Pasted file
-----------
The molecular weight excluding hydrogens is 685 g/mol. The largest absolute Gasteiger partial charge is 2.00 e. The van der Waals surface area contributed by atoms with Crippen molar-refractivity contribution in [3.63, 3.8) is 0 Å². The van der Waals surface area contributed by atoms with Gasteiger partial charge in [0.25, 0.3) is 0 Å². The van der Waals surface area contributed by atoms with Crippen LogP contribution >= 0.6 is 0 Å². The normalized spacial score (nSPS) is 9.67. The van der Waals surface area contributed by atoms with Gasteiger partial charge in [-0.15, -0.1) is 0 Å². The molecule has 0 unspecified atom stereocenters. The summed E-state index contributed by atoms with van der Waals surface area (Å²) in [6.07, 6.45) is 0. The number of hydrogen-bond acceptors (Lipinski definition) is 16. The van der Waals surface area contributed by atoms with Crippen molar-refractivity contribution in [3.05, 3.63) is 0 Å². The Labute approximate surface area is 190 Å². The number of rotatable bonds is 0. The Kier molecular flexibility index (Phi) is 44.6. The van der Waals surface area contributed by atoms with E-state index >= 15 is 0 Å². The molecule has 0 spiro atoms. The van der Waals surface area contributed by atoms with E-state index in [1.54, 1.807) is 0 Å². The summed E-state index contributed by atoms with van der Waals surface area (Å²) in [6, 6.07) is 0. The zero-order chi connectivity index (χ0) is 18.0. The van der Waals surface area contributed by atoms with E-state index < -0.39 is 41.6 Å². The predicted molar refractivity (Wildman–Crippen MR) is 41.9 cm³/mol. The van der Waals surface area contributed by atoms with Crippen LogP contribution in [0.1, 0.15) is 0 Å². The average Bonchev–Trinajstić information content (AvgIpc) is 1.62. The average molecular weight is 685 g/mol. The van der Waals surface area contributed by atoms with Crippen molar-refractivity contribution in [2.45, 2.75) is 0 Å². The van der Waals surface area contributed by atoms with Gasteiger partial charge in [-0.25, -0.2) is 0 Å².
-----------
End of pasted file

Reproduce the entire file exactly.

The molecular weight excluding hydrogens is 685 g/mol. The largest absolute Gasteiger partial charge is 2.00 e. The van der Waals surface area contributed by atoms with Crippen molar-refractivity contribution in [3.63, 3.8) is 0 Å². The van der Waals surface area contributed by atoms with Gasteiger partial charge in [0.25, 0.3) is 0 Å². The van der Waals surface area contributed by atoms with Crippen LogP contribution >= 0.6 is 0 Å². The normalized spacial score (nSPS) is 9.67. The van der Waals surface area contributed by atoms with Gasteiger partial charge in [-0.15, -0.1) is 0 Å². The molecule has 0 unspecified atom stereocenters. The summed E-state index contributed by atoms with van der Waals surface area (Å²) in [6.07, 6.45) is 0. The number of hydrogen-bond acceptors (Lipinski definition) is 16. The van der Waals surface area contributed by atoms with Crippen molar-refractivity contribution in [3.05, 3.63) is 0 Å². The Labute approximate surface area is 190 Å². The number of rotatable bonds is 0. The Kier molecular flexibility index (Phi) is 44.6. The van der Waals surface area contributed by atoms with E-state index >= 15 is 0 Å². The molecule has 0 spiro atoms. The van der Waals surface area contributed by atoms with E-state index in [1.54, 1.807) is 0 Å². The summed E-state index contributed by atoms with van der Waals surface area (Å²) in [6, 6.07) is 0. The zero-order chi connectivity index (χ0) is 18.0. The van der Waals surface area contributed by atoms with E-state index < -0.39 is 41.6 Å². The predicted molar refractivity (Wildman–Crippen MR) is 41.9 cm³/mol. The van der Waals surface area contributed by atoms with Crippen LogP contribution in [0.1, 0.15) is 0 Å². The average Bonchev–Trinajstić information content (AvgIpc) is 1.62. The average molecular weight is 685 g/mol. The van der Waals surface area contributed by atoms with Crippen molar-refractivity contribution in [2.45, 2.75) is 0 Å². The van der Waals surface area contributed by atoms with Gasteiger partial charge in [-0.25, -0.2) is 0 Å².